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Pinoy Solutions to Corruption
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Photo: Assistant Ombudsman Evelyn Baliton and DILG Assistant Secretary Rolando Acosta leading the discussion of the 1st IDR technical working group meeting involving representatives from both agencies.

Department of Interior and Local Government and Ombudsman Forging Ahead to Fight Corruption in Local Governments

An interagency technical working group that would promote the review of local government systems and procedures for the sufficiency of corruption safeguards, identify vulnerabilities, and formulate comprehensive corruption prevention and integrity development action plans, was officially formed and held its first meeting on 6 July 2011. With support from USAID’s Integrity Project, the Integrity Development Review (IDR) was adopted for the Local Government Units and the two agencies are strengthening partnership in cleansing local government. In the pilot implementation of the IDR, local chief executives have already implemented reforms that enhanced their agency’s transparency and accountability, such as posting of steps for transactions with the public at visible places and ensuring better targeting of beneficiaries for medical goods. One Interior and Local Government official envisions the “IDR as a way of life in Local Government Units.”

Assessing Local Government Units’ Sufficiency of Corruption Safeguards and Corruption Vulnerabilities

Corruption kills. When people are deprived of rightful social services because funds for it are misappropriated, worse lost to corruption, the cost is immeasurable. Corruption is one of the challenges faced by local governments. It affects the quality of public services, investment climate, and economic development.  Since local governments, by nature, closely deal with people, effects of corruption are quickly felt. By the same token, efforts to curb corruption in the local level are readily felt by the constituents as instituted.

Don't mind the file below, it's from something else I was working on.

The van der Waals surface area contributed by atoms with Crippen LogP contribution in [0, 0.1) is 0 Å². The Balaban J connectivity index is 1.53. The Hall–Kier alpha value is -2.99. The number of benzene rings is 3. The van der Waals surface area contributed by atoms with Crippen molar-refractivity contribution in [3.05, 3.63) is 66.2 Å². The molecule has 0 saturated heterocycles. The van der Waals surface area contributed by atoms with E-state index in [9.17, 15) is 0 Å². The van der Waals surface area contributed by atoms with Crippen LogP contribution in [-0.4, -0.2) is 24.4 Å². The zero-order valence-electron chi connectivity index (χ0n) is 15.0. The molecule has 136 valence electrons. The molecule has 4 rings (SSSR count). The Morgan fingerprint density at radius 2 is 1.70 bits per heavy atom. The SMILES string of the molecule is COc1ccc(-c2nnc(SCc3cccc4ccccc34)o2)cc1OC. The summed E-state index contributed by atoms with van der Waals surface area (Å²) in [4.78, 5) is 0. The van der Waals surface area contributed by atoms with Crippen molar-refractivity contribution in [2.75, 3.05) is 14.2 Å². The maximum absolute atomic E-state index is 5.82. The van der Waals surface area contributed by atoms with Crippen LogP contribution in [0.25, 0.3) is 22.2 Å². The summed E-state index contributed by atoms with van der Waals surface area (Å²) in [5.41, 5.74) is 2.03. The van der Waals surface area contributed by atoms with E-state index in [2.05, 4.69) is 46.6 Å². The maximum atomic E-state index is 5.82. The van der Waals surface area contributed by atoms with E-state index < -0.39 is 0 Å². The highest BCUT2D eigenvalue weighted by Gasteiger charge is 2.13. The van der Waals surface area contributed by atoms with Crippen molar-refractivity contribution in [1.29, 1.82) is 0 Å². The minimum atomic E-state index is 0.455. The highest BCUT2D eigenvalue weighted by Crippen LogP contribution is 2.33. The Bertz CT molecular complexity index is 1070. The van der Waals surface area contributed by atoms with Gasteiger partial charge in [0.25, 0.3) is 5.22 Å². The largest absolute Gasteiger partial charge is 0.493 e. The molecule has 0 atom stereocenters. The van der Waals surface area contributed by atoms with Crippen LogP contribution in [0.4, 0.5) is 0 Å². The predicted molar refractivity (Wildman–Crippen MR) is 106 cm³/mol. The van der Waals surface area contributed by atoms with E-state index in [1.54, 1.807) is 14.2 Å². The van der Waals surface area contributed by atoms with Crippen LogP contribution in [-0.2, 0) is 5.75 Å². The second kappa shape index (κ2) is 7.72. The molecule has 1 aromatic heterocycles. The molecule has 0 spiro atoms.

To promote integrity development initiatives at the local level and support the efforts of LGUs in combating corruption, the Department of Interior and Local Government (DILG) and the Office of the Ombudsman (OMB) collaborated in the development of the Integrity Development Review (IDR) for Local Government Units (LGUs) and its pilot implementation in 14 LGUs. With technical assistance from the Integrity Project of the US Agency for International Development (iPro-USAID) and the Center for Regional and Local Governance (CLRG) of the University of the Philippines’ National College of Public Administration and Governance (UP NCPAG), contracted through the University of the Philippines Public Administration Research and Extension Services Foundation, Inc. (UPPAF), for tool development and pilot implementation.